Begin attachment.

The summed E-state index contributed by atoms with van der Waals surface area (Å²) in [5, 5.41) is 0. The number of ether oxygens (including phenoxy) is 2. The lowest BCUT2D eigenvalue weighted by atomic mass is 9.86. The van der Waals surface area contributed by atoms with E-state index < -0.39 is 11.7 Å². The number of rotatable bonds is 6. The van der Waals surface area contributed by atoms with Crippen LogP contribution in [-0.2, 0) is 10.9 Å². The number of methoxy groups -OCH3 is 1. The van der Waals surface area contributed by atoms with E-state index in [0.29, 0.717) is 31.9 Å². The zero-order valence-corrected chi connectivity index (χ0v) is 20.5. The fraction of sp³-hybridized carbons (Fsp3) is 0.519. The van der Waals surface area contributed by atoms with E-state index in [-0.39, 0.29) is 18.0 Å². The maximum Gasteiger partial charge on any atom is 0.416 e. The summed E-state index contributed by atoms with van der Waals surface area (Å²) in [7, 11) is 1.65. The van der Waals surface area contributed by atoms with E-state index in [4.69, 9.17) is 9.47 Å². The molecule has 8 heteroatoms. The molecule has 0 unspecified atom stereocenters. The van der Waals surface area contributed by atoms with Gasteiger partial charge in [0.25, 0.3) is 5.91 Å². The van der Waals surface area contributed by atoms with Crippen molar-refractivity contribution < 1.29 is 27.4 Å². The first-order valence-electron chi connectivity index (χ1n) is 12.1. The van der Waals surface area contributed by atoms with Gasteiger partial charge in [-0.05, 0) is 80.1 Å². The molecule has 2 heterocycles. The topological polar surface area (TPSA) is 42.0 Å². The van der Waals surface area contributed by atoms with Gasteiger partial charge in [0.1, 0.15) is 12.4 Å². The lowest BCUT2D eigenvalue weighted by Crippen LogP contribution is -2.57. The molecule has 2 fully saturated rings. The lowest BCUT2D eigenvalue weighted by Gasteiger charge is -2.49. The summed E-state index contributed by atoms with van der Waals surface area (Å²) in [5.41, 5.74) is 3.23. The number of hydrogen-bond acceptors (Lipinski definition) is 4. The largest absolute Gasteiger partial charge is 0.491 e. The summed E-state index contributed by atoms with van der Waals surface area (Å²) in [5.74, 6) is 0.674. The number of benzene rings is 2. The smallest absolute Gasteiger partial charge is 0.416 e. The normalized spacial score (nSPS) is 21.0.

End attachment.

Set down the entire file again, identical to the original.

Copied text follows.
The summed E-state index contributed by atoms with van der Waals surface area (Å²) in [5, 5.41) is 0. The number of ether oxygens (including phenoxy) is 2. The lowest BCUT2D eigenvalue weighted by atomic mass is 9.86. The van der Waals surface area contributed by atoms with E-state index < -0.39 is 11.7 Å². The number of rotatable bonds is 6. The van der Waals surface area contributed by atoms with Crippen LogP contribution in [-0.2, 0) is 10.9 Å². The number of methoxy groups -OCH3 is 1. The van der Waals surface area contributed by atoms with E-state index in [0.29, 0.717) is 31.9 Å². The zero-order valence-corrected chi connectivity index (χ0v) is 20.5. The fraction of sp³-hybridized carbons (Fsp3) is 0.519. The van der Waals surface area contributed by atoms with E-state index in [-0.39, 0.29) is 18.0 Å². The maximum Gasteiger partial charge on any atom is 0.416 e. The summed E-state index contributed by atoms with van der Waals surface area (Å²) in [7, 11) is 1.65. The van der Waals surface area contributed by atoms with E-state index in [4.69, 9.17) is 9.47 Å². The molecule has 8 heteroatoms. The molecule has 0 unspecified atom stereocenters. The van der Waals surface area contributed by atoms with Gasteiger partial charge in [0.25, 0.3) is 5.91 Å². The van der Waals surface area contributed by atoms with Crippen molar-refractivity contribution < 1.29 is 27.4 Å². The first-order valence-electron chi connectivity index (χ1n) is 12.1. The van der Waals surface area contributed by atoms with Gasteiger partial charge in [-0.05, 0) is 80.1 Å². The molecule has 2 heterocycles. The topological polar surface area (TPSA) is 42.0 Å². The van der Waals surface area contributed by atoms with Gasteiger partial charge in [0.1, 0.15) is 12.4 Å². The lowest BCUT2D eigenvalue weighted by Crippen LogP contribution is -2.57. The molecule has 2 fully saturated rings. The lowest BCUT2D eigenvalue weighted by Gasteiger charge is -2.49. The summed E-state index contributed by atoms with van der Waals surface area (Å²) in [5.41, 5.74) is 3.23. The number of hydrogen-bond acceptors (Lipinski definition) is 4. The largest absolute Gasteiger partial charge is 0.491 e. The summed E-state index contributed by atoms with van der Waals surface area (Å²) in [5.74, 6) is 0.674. The number of benzene rings is 2. The smallest absolute Gasteiger partial charge is 0.416 e. The normalized spacial score (nSPS) is 21.0.